Beauty in the Beast

When I miss out on a big awards movie in the year it's released, it can often be because I sense something in it that I don't think I'll like. Then, when I catch up on it later, I'm generally proven correct, and disappointed in a film that everyone else seems to love. I honestly don't know, though, if it's the case that a movie is overpraised during hype season and I subtly picked up on it, or that a movie is getting perfectly acceptable praise, but just isn't to my tastes. Or, and this would be upsetting, if I'm holding this type of movie to a unfairly high standard when I finally get around to it.

Whatever the reason, it happened to Black Swan, it happened to Tree of Life, and now I must report that it's happened to last year's Best Picture nominee, Beasts of the Southern Wild (2012). Remember when I said that one of the reasons Crash won Best Picture is so that crusty, old-fashioned academy voters could "give themselves a warm pat on the back for choosing a screechy diatribe of overwrought racial politics"? There's something similar at work here, where academy members could now congratulate themselves for throwing attention towards some pretty blatant Poverty Porn.

The protagonist is a little girl named Hushpuppy who is learning to navigate life in the "Bathtub", a bayou community cut off from "civilization" by a levee. Everyone in the neighborhood is fiercely independent, proud of their self-sufficiency and their ability to scrape by on the scraps of nature. Sure, they may not have shoes or roofs or medicine, but they've got their pride, and HOW MANY OF YOU CAN SAY THAT? Sorry, I spun into a little bit of a rage tangent there. At "school", Hushpuppy hears about the enormous beasts of previous eras trapped in the ice glaciers that are now melting, and imagines them thawing and wreaking havoc on the world. The real danger comes with a storm that wrecks what little structure the community has built, and scatters Hushpuppy, her ailing father, and the rest of the dwindling bayou folk.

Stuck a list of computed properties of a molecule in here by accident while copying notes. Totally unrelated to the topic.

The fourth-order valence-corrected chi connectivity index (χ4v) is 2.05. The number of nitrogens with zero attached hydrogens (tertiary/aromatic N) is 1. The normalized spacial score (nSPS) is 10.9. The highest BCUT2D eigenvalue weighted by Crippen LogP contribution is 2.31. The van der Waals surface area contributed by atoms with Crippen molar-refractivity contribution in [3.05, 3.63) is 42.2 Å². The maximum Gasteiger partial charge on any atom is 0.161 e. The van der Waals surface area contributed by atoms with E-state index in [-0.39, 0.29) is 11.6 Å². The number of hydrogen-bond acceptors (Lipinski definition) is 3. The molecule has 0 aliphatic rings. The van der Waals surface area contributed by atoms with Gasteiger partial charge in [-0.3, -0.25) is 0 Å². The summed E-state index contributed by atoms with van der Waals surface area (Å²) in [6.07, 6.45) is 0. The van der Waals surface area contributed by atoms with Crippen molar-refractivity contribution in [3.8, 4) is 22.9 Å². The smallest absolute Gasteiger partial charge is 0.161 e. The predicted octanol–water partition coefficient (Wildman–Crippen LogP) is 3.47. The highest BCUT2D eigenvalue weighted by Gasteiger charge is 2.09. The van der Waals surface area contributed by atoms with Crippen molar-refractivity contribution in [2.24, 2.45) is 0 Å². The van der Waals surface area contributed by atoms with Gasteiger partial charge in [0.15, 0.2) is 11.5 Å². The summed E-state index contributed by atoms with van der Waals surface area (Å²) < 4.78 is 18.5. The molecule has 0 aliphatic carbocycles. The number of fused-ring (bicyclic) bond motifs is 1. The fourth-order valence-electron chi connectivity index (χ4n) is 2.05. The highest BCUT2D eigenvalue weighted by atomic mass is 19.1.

In this movie, the rescue workers trying to evacuate people from a natural disaster area are villains, and the teachers who grimly inform their students that life sucks, so they'd better learn how to cling to existence like a weed are the heroes. It's an interesting twist on perspective, but the never-ending celebration of independence at the cost of health and sustenance gets old in a hurry. Hushpuppy may not have a bed, but she's free to run around with sparklers. HOW AWESOME IS THAT?!?

Sorry, sorry. Despite my problems with the story, this is a very visually arresting movie. I know that portraying poverty as beautiful is part of its intent, but that doesn't change the fact that it succeeds in that regard. There is also one scene that legitimately grabbed me, in which lonely children, normally left to their own devices, are taken to a floating brothel and dance with the ladies there. Both the prostitutes and the children find solace in each others' arms, no matter how temporary, and it's a lovely scene. If the entire movie could have been as lyrically beautiful as that, I'd be giving it a very different review. Instead, I'm peeved that a paean to squalor gave a bunch of affluent people the chance to feel good about themselves without having to actually address any social ills.

Beasts of the Southern Wild: C


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